Taking the analogy further, at any point the ball is in someone’s court. Possessing the ball is to take initiative and giving the ball to your partner is a friendly gesture and can also be a defensive play. For example, when things go sour, instead of trying to remedy it with an aggressive play, it might be better to leave the ball in your partner’s court and let him or her decide how to play it.

Multi-tasking and context switching

There are several types of conversation. There is the brief hi bye greetings, which takes up only a short amount of time. There are also the long deep conversations which take longer time. Choosing the right medium and time for such conversations is vital to having a meaningful and successful one.

In computer memory allocation, programs want to find contiguous memory for the program to run. A set of memory that a computer process is using is known as its working set. If the entire working set is in memory, the process will run. If the available memory is too small to hold the entire working set, the process will cause faults and will run slowly. This situation is known as thrashing. This happens often when there are multiple programs running at the same time.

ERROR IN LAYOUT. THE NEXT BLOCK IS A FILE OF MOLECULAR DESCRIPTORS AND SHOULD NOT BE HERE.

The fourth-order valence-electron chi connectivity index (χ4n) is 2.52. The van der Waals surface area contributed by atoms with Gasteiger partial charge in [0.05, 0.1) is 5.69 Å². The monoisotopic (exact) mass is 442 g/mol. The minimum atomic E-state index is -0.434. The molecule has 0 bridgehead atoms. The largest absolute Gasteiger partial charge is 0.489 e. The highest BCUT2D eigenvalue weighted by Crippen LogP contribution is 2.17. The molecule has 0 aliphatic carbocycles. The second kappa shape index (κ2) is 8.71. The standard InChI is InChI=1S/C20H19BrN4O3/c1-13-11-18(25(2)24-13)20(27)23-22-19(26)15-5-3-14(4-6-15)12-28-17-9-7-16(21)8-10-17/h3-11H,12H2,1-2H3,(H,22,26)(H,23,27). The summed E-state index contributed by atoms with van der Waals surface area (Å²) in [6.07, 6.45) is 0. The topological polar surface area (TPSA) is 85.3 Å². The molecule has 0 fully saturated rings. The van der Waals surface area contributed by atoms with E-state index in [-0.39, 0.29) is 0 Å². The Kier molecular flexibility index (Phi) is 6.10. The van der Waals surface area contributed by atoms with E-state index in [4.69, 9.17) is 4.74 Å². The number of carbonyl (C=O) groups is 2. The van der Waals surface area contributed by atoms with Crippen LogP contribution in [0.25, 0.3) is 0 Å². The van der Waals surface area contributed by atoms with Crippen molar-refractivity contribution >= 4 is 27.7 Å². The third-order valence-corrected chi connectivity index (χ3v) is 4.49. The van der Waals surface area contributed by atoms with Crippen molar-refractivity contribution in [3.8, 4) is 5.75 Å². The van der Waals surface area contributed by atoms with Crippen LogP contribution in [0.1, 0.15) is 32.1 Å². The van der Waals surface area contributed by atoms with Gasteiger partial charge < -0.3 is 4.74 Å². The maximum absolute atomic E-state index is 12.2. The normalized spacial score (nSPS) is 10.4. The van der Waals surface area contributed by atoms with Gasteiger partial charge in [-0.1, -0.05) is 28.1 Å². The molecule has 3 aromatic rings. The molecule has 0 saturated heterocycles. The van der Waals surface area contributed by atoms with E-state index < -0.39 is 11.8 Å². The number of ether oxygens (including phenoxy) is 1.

Human conversations have different commitment requirements – size of working memory set. If one tries to start a deep discussion – large working memory set – when the other party does not have the time (enough memory) to commit to, then the conversation is going to “thrash”. Considering how some people, and myself, use Facebook, it is extremely difficult to have any deep discussion using Facebook messenger. A more common type of conversation are those to catch up.